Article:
Posts Tagged ‘Healthy Living’

By Katherine Foreman on November 11, 2015

With cold and flu season starting to rear its ugly head, it’s more important than ever to keep healthy and germ-free, beginning with the basics—your immune system. Since all sickness starts with a little (or a lot) immunity deficit, providing your body with the TLC it needs to remain in top shape is essential to keep from coughing and sneezing all over your holiday season. As with anything, it’s the little lifestyle adjustments that make the biggest difference, so we’ve rounded up seven simple, yet powerful, everyday immunity boosters to keep you happy, healthy and prepared to ward off those pesky winter germs.

immunity boosters

1. Don’t ignore your gut feelings

It may feel like your nose and throat are the immune system headquarters (headquarters, see what we did there?), but the majority of it (70 percent!) actually has its home in your gut, where probiotics flourish to help prevent infection. This “good bacteria” is important to keep strong and plentiful, and that can be accomplished through a well-balanced, clean diet, and even eating fermented foods like yogurt, sauerkraut and kimchi to build resistance strength.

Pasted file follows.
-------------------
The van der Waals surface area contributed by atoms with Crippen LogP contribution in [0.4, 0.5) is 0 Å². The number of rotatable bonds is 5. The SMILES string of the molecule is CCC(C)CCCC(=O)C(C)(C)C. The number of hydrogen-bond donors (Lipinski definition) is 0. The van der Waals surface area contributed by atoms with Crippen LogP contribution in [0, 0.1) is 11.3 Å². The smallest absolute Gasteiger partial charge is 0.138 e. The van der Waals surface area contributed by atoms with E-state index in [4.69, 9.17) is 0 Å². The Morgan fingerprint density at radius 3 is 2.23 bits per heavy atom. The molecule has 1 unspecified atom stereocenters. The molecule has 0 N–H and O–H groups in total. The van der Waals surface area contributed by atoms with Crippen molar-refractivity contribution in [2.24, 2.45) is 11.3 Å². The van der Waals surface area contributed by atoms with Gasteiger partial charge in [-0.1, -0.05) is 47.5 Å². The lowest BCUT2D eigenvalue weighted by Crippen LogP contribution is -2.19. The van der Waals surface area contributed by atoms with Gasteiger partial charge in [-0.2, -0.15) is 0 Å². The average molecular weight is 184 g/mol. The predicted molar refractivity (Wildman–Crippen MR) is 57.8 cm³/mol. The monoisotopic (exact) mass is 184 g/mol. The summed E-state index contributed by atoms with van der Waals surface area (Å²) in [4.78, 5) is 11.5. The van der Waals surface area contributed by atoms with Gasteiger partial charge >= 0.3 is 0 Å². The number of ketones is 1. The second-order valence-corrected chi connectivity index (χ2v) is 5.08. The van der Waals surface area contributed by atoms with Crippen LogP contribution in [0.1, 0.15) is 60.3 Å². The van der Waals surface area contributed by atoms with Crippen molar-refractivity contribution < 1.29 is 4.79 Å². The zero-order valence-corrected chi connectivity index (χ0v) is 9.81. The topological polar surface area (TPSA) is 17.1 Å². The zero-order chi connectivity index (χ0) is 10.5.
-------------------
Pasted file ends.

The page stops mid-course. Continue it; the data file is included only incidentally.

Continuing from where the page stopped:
2. Add a little spice to your diet

Many herbs and spices like garlic, ginger and turmeric have been used for years as anti-inflammatory agents with boosting antioxidant properties and a healthy list of other added benefits. It doesn’t hurt that they make for the perfect dish garnishes, so start implementing more into your daily food intake to maximize the benefits.

immunity boosters

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3. Zinc is the answer

While it is ultimately very important to consume a lot of vitamin C when times are tough healthwise, zinc has also been proven to reduce the duration of colds by a few days. The anti-inflammatory, antioxidant-rich, antibiotic agent can be digested in foods like spinach, pumpkin seeds, nuts, beans and oysters. Doctors say adding 25 mg of zinc to your diet for a couple of days if you start feeling under the weather is a sure-fire way to ensure you aren’t down and out too long.

4. Antibiotics are not necessarily your friend

For as long as you can, taking the natural route and finding organic ways to fend off germs is actually the most effective way to remain well. Antibiotics often help do the trick, but have also been shown to suppress the normal immune functioning and attack the good bacteria your body needs to stay well. Drinking lots of water—particularly infused with the health-boosting properties of things like lemon, honey and ginger—is an easy and effective way to get the benefits you want without detracting from your body’s natural manufacturing process.

5. Get those endorphins flowing with plenty of exercise

Even exercising as little as a couple of times a week helps to keep stress at bay, improve the quality of your sleep, and strengthen your body. Making the time to get that workout in, especially if it’s outside and can expose you to all that good vitamin D, will be well worth it when you don’t bring the flu home with you.

immunity boosters

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6. Sleep, sleep, sleep